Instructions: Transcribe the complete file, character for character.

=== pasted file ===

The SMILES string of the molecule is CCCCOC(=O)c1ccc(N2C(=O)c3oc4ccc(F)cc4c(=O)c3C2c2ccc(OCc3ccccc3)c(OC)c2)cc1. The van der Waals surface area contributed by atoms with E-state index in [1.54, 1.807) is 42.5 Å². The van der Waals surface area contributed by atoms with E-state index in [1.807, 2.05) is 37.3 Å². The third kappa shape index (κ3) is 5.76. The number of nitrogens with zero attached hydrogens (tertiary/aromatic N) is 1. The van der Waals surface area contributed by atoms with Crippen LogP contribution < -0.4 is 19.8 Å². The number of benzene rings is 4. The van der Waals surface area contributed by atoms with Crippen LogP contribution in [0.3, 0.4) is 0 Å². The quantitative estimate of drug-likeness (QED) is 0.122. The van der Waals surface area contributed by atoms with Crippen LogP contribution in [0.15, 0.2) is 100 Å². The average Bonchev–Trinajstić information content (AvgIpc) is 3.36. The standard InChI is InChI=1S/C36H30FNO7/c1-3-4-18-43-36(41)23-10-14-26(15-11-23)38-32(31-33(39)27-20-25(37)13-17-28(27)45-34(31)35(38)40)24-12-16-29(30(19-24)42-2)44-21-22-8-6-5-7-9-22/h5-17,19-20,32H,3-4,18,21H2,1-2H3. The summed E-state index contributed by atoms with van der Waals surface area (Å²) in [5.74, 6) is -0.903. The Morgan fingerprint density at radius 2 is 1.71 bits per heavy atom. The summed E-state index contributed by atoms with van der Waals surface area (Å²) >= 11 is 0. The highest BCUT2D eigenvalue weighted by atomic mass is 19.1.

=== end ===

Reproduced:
The SMILES string of the molecule is CCCCOC(=O)c1ccc(N2C(=O)c3oc4ccc(F)cc4c(=O)c3C2c2ccc(OCc3ccccc3)c(OC)c2)cc1. The van der Waals surface area contributed by atoms with E-state index in [1.54, 1.807) is 42.5 Å². The van der Waals surface area contributed by atoms with E-state index in [1.807, 2.05) is 37.3 Å². The third kappa shape index (κ3) is 5.76. The number of nitrogens with zero attached hydrogens (tertiary/aromatic N) is 1. The van der Waals surface area contributed by atoms with Crippen LogP contribution < -0.4 is 19.8 Å². The number of benzene rings is 4. The van der Waals surface area contributed by atoms with Crippen LogP contribution in [0.3, 0.4) is 0 Å². The quantitative estimate of drug-likeness (QED) is 0.122. The van der Waals surface area contributed by atoms with Crippen LogP contribution in [0.15, 0.2) is 100 Å². The average Bonchev–Trinajstić information content (AvgIpc) is 3.36. The standard InChI is InChI=1S/C36H30FNO7/c1-3-4-18-43-36(41)23-10-14-26(15-11-23)38-32(31-33(39)27-20-25(37)13-17-28(27)45-34(31)35(38)40)24-12-16-29(30(19-24)42-2)44-21-22-8-6-5-7-9-22/h5-17,19-20,32H,3-4,18,21H2,1-2H3. The summed E-state index contributed by atoms with van der Waals surface area (Å²) in [5.74, 6) is -0.903. The Morgan fingerprint density at radius 2 is 1.71 bits per heavy atom. The summed E-state index contributed by atoms with van der Waals surface area (Å²) >= 11 is 0. The highest BCUT2D eigenvalue weighted by atomic mass is 19.1.